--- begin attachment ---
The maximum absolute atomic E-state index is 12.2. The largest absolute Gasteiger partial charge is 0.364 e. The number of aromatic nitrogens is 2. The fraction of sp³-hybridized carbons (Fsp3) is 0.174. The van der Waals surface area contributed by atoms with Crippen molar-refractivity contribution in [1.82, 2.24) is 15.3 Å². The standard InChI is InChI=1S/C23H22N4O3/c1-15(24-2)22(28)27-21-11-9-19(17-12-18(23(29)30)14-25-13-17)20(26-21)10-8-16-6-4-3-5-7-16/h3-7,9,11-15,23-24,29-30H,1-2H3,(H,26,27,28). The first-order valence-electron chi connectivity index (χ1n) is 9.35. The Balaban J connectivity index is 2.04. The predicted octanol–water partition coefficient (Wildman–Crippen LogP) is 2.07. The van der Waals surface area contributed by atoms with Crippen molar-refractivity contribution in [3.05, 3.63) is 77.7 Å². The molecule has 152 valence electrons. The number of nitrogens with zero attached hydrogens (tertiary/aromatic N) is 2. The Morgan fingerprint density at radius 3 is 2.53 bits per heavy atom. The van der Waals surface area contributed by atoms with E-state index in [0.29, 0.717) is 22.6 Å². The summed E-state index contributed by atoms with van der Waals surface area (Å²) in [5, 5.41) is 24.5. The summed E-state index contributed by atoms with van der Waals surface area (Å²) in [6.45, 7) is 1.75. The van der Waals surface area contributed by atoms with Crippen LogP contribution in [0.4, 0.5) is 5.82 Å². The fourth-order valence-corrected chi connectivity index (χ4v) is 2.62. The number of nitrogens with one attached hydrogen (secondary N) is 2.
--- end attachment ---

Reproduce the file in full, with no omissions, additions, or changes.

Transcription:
The maximum absolute atomic E-state index is 12.2. The largest absolute Gasteiger partial charge is 0.364 e. The number of aromatic nitrogens is 2. The fraction of sp³-hybridized carbons (Fsp3) is 0.174. The van der Waals surface area contributed by atoms with Crippen molar-refractivity contribution in [1.82, 2.24) is 15.3 Å². The standard InChI is InChI=1S/C23H22N4O3/c1-15(24-2)22(28)27-21-11-9-19(17-12-18(23(29)30)14-25-13-17)20(26-21)10-8-16-6-4-3-5-7-16/h3-7,9,11-15,23-24,29-30H,1-2H3,(H,26,27,28). The first-order valence-electron chi connectivity index (χ1n) is 9.35. The Balaban J connectivity index is 2.04. The predicted octanol–water partition coefficient (Wildman–Crippen LogP) is 2.07. The van der Waals surface area contributed by atoms with Crippen molar-refractivity contribution in [3.05, 3.63) is 77.7 Å². The molecule has 152 valence electrons. The number of nitrogens with zero attached hydrogens (tertiary/aromatic N) is 2. The Morgan fingerprint density at radius 3 is 2.53 bits per heavy atom. The van der Waals surface area contributed by atoms with E-state index in [0.29, 0.717) is 22.6 Å². The summed E-state index contributed by atoms with van der Waals surface area (Å²) in [5, 5.41) is 24.5. The summed E-state index contributed by atoms with van der Waals surface area (Å²) in [6.45, 7) is 1.75. The van der Waals surface area contributed by atoms with Crippen LogP contribution in [0.4, 0.5) is 5.82 Å². The fourth-order valence-corrected chi connectivity index (χ4v) is 2.62. The number of nitrogens with one attached hydrogen (secondary N) is 2.